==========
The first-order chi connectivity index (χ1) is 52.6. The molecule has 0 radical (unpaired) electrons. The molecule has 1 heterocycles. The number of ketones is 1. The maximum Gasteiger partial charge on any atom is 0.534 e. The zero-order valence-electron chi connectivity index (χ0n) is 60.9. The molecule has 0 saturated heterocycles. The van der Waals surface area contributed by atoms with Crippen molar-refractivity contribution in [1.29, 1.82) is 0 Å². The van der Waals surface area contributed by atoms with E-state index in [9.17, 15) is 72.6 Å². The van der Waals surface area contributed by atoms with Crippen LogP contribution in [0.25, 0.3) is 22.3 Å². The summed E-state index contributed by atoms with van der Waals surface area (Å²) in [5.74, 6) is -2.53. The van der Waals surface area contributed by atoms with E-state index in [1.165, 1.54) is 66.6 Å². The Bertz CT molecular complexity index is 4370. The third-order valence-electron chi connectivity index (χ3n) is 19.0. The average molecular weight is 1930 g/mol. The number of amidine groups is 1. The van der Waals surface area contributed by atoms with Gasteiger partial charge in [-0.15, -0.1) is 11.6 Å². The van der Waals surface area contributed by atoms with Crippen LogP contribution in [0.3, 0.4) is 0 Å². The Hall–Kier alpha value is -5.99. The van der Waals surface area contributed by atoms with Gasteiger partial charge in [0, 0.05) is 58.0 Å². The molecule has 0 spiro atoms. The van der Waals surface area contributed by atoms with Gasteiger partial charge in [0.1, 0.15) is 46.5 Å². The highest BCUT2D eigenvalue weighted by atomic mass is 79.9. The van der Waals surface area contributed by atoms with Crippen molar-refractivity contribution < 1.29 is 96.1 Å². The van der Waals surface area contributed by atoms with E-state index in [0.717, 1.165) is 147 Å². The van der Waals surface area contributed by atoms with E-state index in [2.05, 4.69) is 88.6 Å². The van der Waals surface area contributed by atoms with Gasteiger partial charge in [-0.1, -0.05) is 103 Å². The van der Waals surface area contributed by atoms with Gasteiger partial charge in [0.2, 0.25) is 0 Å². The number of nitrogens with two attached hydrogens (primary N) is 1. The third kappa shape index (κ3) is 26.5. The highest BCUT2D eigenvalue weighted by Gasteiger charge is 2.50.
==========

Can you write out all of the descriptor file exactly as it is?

The first-order chi connectivity index (χ1) is 52.6. The molecule has 0 radical (unpaired) electrons. The molecule has 1 heterocycles. The number of ketones is 1. The maximum Gasteiger partial charge on any atom is 0.534 e. The zero-order valence-electron chi connectivity index (χ0n) is 60.9. The molecule has 0 saturated heterocycles. The van der Waals surface area contributed by atoms with Crippen molar-refractivity contribution in [1.29, 1.82) is 0 Å². The van der Waals surface area contributed by atoms with E-state index in [9.17, 15) is 72.6 Å². The van der Waals surface area contributed by atoms with Crippen LogP contribution in [0.25, 0.3) is 22.3 Å². The summed E-state index contributed by atoms with van der Waals surface area (Å²) in [5.74, 6) is -2.53. The van der Waals surface area contributed by atoms with E-state index in [1.165, 1.54) is 66.6 Å². The Bertz CT molecular complexity index is 4370. The third-order valence-electron chi connectivity index (χ3n) is 19.0. The average molecular weight is 1930 g/mol. The number of amidine groups is 1. The van der Waals surface area contributed by atoms with Gasteiger partial charge in [-0.15, -0.1) is 11.6 Å². The van der Waals surface area contributed by atoms with Crippen LogP contribution in [0.3, 0.4) is 0 Å². The Hall–Kier alpha value is -5.99. The van der Waals surface area contributed by atoms with Gasteiger partial charge in [0, 0.05) is 58.0 Å². The molecule has 0 spiro atoms. The van der Waals surface area contributed by atoms with Gasteiger partial charge in [0.1, 0.15) is 46.5 Å². The highest BCUT2D eigenvalue weighted by atomic mass is 79.9. The van der Waals surface area contributed by atoms with Crippen molar-refractivity contribution < 1.29 is 96.1 Å². The van der Waals surface area contributed by atoms with E-state index in [0.717, 1.165) is 147 Å². The van der Waals surface area contributed by atoms with E-state index in [2.05, 4.69) is 88.6 Å². The van der Waals surface area contributed by atoms with Gasteiger partial charge in [-0.1, -0.05) is 103 Å². The van der Waals surface area contributed by atoms with Gasteiger partial charge in [0.2, 0.25) is 0 Å². The number of nitrogens with two attached hydrogens (primary N) is 1. The third kappa shape index (κ3) is 26.5. The highest BCUT2D eigenvalue weighted by Gasteiger charge is 2.50.